Cities work best because people vote with their feet: They want to move to a community that reflects their values. Jobs want to go to cities that reflect their values. The number one economic development benefit is actually this: When it comes to economic development, more than anything, we are not chasing corporations, we are chasing talent. Talented young people want to move to a city that reflects their values. So you better have strong policies when it comes to sustainability if you are in the talent attraction business,.

JB: Can I infer that this type of political platform would work well even within a Republican city?

GS: That’s an interesting question. I am the mayor of Phoenix, and that is the best job I have ever had in government. I can’t really talk about other cities, but all I know is that whether you are a blue city or a red city or anywhere in between, you want to be a leader on economic development. You want to attract talent. It is the same reason why the City of Phoenix has very strong policies as it relates to non-discrimination against the LGBT community, or as we support the Latino community. High-wage companies, particularly technology companies, care about that.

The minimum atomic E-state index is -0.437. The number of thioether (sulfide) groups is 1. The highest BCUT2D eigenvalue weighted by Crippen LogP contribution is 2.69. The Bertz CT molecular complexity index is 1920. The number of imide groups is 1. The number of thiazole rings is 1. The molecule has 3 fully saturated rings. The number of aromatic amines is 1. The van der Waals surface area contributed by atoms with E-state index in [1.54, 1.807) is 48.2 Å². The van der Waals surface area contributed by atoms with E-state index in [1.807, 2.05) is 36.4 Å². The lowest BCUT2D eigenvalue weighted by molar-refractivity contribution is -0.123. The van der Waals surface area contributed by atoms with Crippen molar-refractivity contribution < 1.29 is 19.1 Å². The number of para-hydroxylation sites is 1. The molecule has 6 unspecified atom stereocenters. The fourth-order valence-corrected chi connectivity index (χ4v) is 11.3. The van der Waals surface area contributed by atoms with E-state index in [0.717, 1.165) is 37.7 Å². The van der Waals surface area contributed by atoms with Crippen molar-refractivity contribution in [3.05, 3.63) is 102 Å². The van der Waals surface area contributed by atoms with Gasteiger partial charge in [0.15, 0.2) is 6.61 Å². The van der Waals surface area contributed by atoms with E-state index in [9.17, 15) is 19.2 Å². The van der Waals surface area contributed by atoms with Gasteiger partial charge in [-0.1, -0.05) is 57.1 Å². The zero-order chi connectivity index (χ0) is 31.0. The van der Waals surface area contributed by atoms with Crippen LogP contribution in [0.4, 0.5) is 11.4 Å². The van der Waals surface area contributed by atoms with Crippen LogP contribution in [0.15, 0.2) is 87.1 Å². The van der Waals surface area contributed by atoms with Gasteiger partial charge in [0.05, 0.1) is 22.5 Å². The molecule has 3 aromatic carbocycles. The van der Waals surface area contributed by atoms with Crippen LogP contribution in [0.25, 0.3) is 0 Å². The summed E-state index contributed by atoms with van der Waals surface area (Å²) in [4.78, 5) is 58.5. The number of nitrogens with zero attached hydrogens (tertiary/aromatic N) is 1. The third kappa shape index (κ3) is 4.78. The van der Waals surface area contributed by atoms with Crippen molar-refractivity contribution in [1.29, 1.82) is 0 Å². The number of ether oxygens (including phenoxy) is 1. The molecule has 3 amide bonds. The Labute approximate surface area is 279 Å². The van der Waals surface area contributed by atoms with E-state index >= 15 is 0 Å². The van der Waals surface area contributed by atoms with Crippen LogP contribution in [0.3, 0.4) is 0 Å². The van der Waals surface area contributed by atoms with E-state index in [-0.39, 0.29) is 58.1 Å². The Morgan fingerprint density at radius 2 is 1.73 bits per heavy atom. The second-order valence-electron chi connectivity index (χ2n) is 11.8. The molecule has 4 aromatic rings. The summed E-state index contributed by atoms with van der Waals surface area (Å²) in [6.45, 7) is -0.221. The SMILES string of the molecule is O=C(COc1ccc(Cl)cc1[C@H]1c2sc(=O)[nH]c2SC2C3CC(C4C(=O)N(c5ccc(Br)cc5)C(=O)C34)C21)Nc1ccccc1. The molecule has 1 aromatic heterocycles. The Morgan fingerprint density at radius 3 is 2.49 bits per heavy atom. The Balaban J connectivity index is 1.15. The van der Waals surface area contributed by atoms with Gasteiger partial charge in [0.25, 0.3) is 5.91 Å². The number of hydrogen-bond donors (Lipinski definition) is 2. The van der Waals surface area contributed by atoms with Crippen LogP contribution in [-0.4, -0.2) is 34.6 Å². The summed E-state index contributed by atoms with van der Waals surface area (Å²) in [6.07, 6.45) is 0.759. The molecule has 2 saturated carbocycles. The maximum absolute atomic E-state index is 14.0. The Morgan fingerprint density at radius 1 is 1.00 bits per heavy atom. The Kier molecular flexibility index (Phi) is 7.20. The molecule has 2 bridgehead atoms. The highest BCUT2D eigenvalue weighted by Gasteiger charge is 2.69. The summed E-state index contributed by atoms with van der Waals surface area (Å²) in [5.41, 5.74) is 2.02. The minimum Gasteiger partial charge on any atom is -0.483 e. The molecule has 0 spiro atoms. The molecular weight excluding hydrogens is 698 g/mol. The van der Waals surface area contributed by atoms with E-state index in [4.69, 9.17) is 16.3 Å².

Micro-managing Cities

JB: As a mayor of a leading American city, how could state governments and the federal government be more supportive of cities that want to go in the direction that you’re going in?